Study: Oakland's early literacy model seeing strong results
A literacy program in Oakland that trains community members to serve as in-school tutors is seeing favorable results in the year since it launched, a recent study found.
Why it matters: Students who received tutoring from the program "made statistically significant gains" during the 2022-23 school year compared with students who did not, according to the research report by Arizona State University's Center on Reinventing Public Education (CRPE).
- Supporters say it has the potential to be replicated in other school districts to address lagging literacy rates.
How it happened: The pandemic was hard on families in Oakland, which has long suffered teacher shortages.
- The learning loss from COVID-19 drove a parent-led group, Oakland REACH, to develop a class of educators drawn from the community last February through a partnership with Oakland Unified School District (OUSD) and literacy nonprofit FluentSeeds.
- REACH recruits family members to be tutors — called Literacy Liberators — to K-2 students in Oakland's lowest-performing schools. After teaching and leadership development trainings, they're assigned to a campus to work 30 hours a week with pay and health benefits.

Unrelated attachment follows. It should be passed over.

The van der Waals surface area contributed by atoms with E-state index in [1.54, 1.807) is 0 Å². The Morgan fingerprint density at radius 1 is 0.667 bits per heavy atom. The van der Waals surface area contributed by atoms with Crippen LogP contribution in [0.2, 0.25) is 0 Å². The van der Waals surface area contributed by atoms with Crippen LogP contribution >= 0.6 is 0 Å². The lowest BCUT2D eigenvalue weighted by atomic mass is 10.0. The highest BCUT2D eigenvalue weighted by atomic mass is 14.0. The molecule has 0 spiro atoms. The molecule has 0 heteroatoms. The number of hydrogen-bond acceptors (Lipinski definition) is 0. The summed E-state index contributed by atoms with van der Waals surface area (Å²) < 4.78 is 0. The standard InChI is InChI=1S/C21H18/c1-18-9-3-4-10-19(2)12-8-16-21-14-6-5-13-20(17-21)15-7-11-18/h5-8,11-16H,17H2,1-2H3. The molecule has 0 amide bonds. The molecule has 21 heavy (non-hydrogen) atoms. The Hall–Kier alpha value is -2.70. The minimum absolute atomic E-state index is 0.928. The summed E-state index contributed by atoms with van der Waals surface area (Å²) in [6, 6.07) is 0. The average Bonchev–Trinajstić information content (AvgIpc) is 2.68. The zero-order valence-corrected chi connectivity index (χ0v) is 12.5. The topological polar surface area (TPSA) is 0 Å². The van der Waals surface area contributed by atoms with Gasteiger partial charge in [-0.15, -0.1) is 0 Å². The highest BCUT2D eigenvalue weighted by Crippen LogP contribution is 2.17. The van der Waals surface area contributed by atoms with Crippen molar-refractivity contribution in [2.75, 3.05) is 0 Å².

- "Mostly what we've heard from them is that they're stepping into a call of action," REACH founder Lakisha Young told Axios.
Zoom in: Susy Aguilar, who worked in talent acquisition before joining the program, starts her day alongside her daughter at Manzanita SEED Elementary, where she meets with small groups of students for targeted instruction.
- "Sometimes the students will tell me something like, 'Today was a rough day for me because the teacher called on me to read and I just had a challenging time,'" Aguilar said.
- "Because these are kids in my child's backyard, it's a little bit more personal, you know, empowering them and ... making them feel good about themselves," she added.
State of play: Of the 16 trainees in the inaugural cohort, 11 completed onboarding for tutoring positions in OUSD schools and started working in the spring of last year.
- REACH designed the stipended program to prevent Black, Latino and working-class job candidates from falling out "of the pipeline to traditional education jobs," CRPE wrote in its December report.
- The recruits also expressed a deeper sense of commitment to literacy needs given their ties to the community, per the study.
Yes, but: OUSD must incentivize tutors to stay in it for the long haul by compensating them properly, Aguilar said.
- Tutors are currently paid $16-$18 per hour, according to CPRE.
The big picture: Literacy rates across the U.S. plummeted during the pandemic.
- Gaps in math and reading scores remain, especially among Black and Latino students.
- In Oakland, about 33% of all students met or exceeded the standard in English language arts on the 2023 state Smarter Balanced test. That figure dropped to almost 23% for Hispanic students and roughly 17% for Black students.
- "Our students are not failing students. They're failing and they're being failed," Young stressed. "So we have to ... push our systems to be more creative."
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